Daisy Atterbury—Writer, Educator


Sara Jane Stoner with Daisy Atterbury
March 9th, 2020

Writers Daisy Atterbury and Sara Jane Stoner stage a conversation on the relationship between shame and desire in language, touching on topics ranging from topping, bottoming, the queer erotics of speech, poetry, and the pulverization of "settler subjectivity," self-abolition, and teaching. They speak briefly in the interstices of events: first, inside the form of a workshop, and later on a bench in the Brooklyn Botanical Garden in July 2019, where they observe a juvenile hawk hunt a squirrel, talk through the rows of a rose garden, and then wander down Washington Avenue, past a recalcitrant dog named Trixie, to a bar with a quiet backyard. They consider the contradictions and possibilities afforded in relationships to university institutions from positions on the inside and outside, asking what writing and teaching practices afford, cost, and produce in these contexts.


Daisy Atterbury: I’ve been thinking about shame and desire in relation to power. Everyone has tremendous shame around their relationship to power, whether they’ve experienced disempowerment and disenfranchisement or the opposite, complicity and participation in power structures designed to facilitate domination. The way structural power works, most everyone has both—the double shame of having experienced both disempowerment and proximity to structures of domination in their lives, even if that double shame manifests differently, is constituted differently, is based in often extremely different experiences. So how do you manifest a relationship to language, if language is the vehicle and the medium, such that the reorganization of desire allows us to change our relationship to power, and thus to shame?

Sara Jane Stoner: A conversation is a kind of dynamic relationship manifested in language that is combinatory. I am still deep in work on a piece about the feeling of talking in the present moment that my friend Erica Dawn Lyle is going to publish in her zine SCAM. I’ve felt obsessed by my feeling that the aboutness in a lot of political programming buries the double shame you describe so well, or loops it into a kind of catharsis feedback system that seems something other than the reckoning that people seem to desire. The aboutness of political programming never seems to account for the necessity of that chance-based relationship between desire and language—where do the words come from, what brings me to choose that word—that I think is revealing or altering. Where a person in language finds themselves moved.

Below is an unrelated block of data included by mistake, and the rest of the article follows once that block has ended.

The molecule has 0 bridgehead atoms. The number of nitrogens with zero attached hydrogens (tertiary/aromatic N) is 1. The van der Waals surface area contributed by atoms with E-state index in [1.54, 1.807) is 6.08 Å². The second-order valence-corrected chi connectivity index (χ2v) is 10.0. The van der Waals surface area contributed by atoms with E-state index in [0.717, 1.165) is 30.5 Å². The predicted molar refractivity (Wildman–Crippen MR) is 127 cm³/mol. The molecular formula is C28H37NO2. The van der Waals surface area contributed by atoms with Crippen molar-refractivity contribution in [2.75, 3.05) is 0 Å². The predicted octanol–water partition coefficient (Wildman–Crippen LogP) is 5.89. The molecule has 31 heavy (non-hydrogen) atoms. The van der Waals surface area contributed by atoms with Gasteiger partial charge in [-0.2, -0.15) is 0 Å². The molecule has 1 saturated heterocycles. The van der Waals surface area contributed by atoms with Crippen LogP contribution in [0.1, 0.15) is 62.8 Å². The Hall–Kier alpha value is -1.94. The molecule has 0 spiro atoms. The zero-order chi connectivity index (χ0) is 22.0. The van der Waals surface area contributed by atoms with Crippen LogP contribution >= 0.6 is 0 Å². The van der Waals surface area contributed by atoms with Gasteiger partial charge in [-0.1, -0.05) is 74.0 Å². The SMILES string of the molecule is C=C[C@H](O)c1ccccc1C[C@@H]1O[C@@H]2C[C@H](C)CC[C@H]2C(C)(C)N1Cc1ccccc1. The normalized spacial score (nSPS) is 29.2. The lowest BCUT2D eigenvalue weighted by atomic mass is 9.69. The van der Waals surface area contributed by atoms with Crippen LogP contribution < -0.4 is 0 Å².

DA: I’m always trying to understand this in terms of writing about place. And this question about getting outside of something like a "settler subjectivity," or more specifically, articulating a formulation of presence such that we can begin to understand the ways that ongoing colonial forces and changing relationships to colonial history operate on us as subjects and alter not only our writing but all of our ways of being, making, and loving. And there may be no way to find language for this. But there may be a kind of, I think, beautiful and useful way forward, an impulse to the reorganization and reconstitution of the self, in relation to others, which poetry offers. A pulverizing operation on our current understanding of relation. And it's not just about bodies, it’s weirdly about particles.

SJ: Our work has different but similar attachments to the project of making the poetic happen in language as a way to approach the problem of structural injustice. How this process resists forms of instrumentalization and legibility. How it might frustrate someone who wants you to make a structured argument with clear evidence that constructs the subject of the problem in an authoritative way. The negativity inherent in the poetic subject-object that you and I seem to be involved in making sensible, if not making "sense" of. I thought your writing for the Poetry Studies Now conference at Poet's House this spring was so amazing. I mean, speaking of negativity. I experienced it as a real effort in writing with a will to not let the self cohere; that was powerful and effective and I felt the room struggle with it. Did you feel it?

DA: I felt the struggle with it and the tentative openness to it. I was trying to understand how to speak from a place that accounts for but tries to implode the authority of the speaking subject, with emphasis on how that's not one activity but a practice. How that can become a durational (life) practice and a set of methods. I am also interested in the question of who receives this practice, and I think the ways the work doesn't land are as important as the ways it does. Academia isn't structured to embrace the kind of thought experiment that takes destabilization or let’s say, not knowing, as a starting point, which I think of as the idea eating itself. And I'm so glad you turned to negativity, because I'm also hung up on whether revolution requires some digestible working shared language. And if you're not willing to work within a shared language, if you're always imploding the definition of the thing, you're accomplishing something, but are you just isolating yourself? That's my question [...]